Two Brazilian industrial titans are circling a big Portuguese cement maker in the latest sign that the euro zone's recession is cutting the value of companies based in struggling European countries and making them takeover targets, especially for corporations based in booming economies like Brazil.
Camargo Correa SA, Brazil's second largest construction company, on Friday bid €2.48 billion ($3.32 billion) for the 68 percent stake it doesn't already own in Cimpor-Cimentos de Portugal SGPS SA, a publicly traded Portuguese cement company with global operations.
The offer by Camargo, which is Cimpor's largest shareholder, comes to about €5.50 per share, a premium of 10 percent from Friday's closing price. By late Monday Cimpor-Cimentos shares had risen to nearly the Camargo offering price.
Meanwhile, Votorantim Participaçõ es SA, another large Brazilian industrial company that holds a 21 percent stake in Cimpor, is mulling whether to exercise the right to buy into a Camargo Correa-Cimpor deal twithout having to put in a larger bid, according to published reports.
Analysts believe Votorantim will exercise that right, allowing it to increase its stake in Cimpor to over 30 percent.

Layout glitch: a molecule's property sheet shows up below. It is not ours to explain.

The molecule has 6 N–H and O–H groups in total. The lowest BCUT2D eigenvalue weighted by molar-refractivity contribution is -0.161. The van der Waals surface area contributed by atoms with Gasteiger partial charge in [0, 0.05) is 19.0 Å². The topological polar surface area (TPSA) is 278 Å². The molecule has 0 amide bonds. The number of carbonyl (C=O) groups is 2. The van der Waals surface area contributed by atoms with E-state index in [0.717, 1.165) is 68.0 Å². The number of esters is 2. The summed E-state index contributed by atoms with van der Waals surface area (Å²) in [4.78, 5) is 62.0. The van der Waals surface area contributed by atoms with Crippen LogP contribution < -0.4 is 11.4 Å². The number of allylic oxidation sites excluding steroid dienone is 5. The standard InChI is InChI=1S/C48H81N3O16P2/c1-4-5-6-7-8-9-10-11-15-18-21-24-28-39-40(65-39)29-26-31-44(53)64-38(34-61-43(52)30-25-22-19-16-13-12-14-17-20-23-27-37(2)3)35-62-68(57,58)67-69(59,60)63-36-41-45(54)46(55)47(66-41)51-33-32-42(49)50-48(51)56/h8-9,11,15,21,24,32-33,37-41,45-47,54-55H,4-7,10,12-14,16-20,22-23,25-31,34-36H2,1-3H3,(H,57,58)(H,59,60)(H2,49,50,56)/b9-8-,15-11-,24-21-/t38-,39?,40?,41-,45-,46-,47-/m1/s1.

A competing offer (from Votorantim) is unlikely. We think that the end game might be that Votorantim and Camargo are interested in sharing Cimpor's assets and for that Camargo and Votorantim would need two-thirds of the votes in a shareholders' meeting, Nuno Estacio of Brazilian investment bank Espirito Santo, wrote in a research note quoted by Reuters.
Estacio believes Votorantim might end up with Cimpor's international assets further down the line, in exchange for yielding that company's Brazilian operations to Camargo Correa, and other concessions.
The two companies focus on Cimpor reflects Brazil's surging industrial growth and the extent to which cash-rich Brazilian companies have the resources to grow through international acquisitions.
But the focus on Cimpor also follows recent merger and acquisition activity involving two other Portuguese companies, highway operator Brisa Auto-roads of Portugal and energy company Galp Energia, and underscores how willing owners of companies in struggling economies are to cash out, Reuters said.
Portugal's state-owned banks and pension funds, which are deleveraging as a result of the austerity mandate included in a recent bailout package, have large stakes in Cimpor.
State-run CGD bank has said it will sell its 9.6 percent stake in the cement maker at the price Camargo is offering, even though that is lower than the €6.50 share price of early 2010, when Camargo Correa first bought into Cimpor. Various analysts have a valuation of Cimpor that is closer to €6 per share.
The equity markets were judging the deal as fait accompli. Shares of Cimpor rose to as high as €5.50 on news of the deal before settling at €5.47, a tight spread between the market and announced deal price that suggests investors are highly confident the deal will be done.